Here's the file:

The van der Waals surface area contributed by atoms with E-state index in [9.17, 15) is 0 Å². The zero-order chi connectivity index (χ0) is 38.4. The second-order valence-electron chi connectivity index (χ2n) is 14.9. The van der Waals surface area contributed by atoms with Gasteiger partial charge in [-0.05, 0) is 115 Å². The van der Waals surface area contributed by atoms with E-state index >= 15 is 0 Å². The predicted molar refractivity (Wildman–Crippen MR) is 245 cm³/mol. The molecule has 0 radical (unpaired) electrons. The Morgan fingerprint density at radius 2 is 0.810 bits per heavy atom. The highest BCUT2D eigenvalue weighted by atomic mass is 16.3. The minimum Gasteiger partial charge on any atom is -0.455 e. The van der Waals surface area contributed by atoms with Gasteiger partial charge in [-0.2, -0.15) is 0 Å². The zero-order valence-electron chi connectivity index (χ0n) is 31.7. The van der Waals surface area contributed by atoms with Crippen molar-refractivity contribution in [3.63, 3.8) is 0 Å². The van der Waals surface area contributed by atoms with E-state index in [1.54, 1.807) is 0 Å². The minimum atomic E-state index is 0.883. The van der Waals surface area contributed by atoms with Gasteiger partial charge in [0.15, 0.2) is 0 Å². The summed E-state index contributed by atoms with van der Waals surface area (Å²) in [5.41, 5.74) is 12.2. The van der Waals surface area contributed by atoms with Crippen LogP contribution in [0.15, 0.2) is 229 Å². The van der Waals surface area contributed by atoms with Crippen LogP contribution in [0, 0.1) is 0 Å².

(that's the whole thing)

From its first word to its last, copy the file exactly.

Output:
The van der Waals surface area contributed by atoms with E-state index in [9.17, 15) is 0 Å². The zero-order chi connectivity index (χ0) is 38.4. The second-order valence-electron chi connectivity index (χ2n) is 14.9. The van der Waals surface area contributed by atoms with Gasteiger partial charge in [-0.05, 0) is 115 Å². The van der Waals surface area contributed by atoms with E-state index >= 15 is 0 Å². The predicted molar refractivity (Wildman–Crippen MR) is 245 cm³/mol. The molecule has 0 radical (unpaired) electrons. The Morgan fingerprint density at radius 2 is 0.810 bits per heavy atom. The highest BCUT2D eigenvalue weighted by atomic mass is 16.3. The minimum Gasteiger partial charge on any atom is -0.455 e. The van der Waals surface area contributed by atoms with Gasteiger partial charge in [-0.2, -0.15) is 0 Å². The zero-order valence-electron chi connectivity index (χ0n) is 31.7. The van der Waals surface area contributed by atoms with Crippen molar-refractivity contribution in [3.63, 3.8) is 0 Å². The van der Waals surface area contributed by atoms with E-state index in [1.54, 1.807) is 0 Å². The minimum atomic E-state index is 0.883. The van der Waals surface area contributed by atoms with Gasteiger partial charge in [0.15, 0.2) is 0 Å². The summed E-state index contributed by atoms with van der Waals surface area (Å²) in [5.41, 5.74) is 12.2. The van der Waals surface area contributed by atoms with Crippen LogP contribution in [0.15, 0.2) is 229 Å². The van der Waals surface area contributed by atoms with Crippen LogP contribution in [0, 0.1) is 0 Å².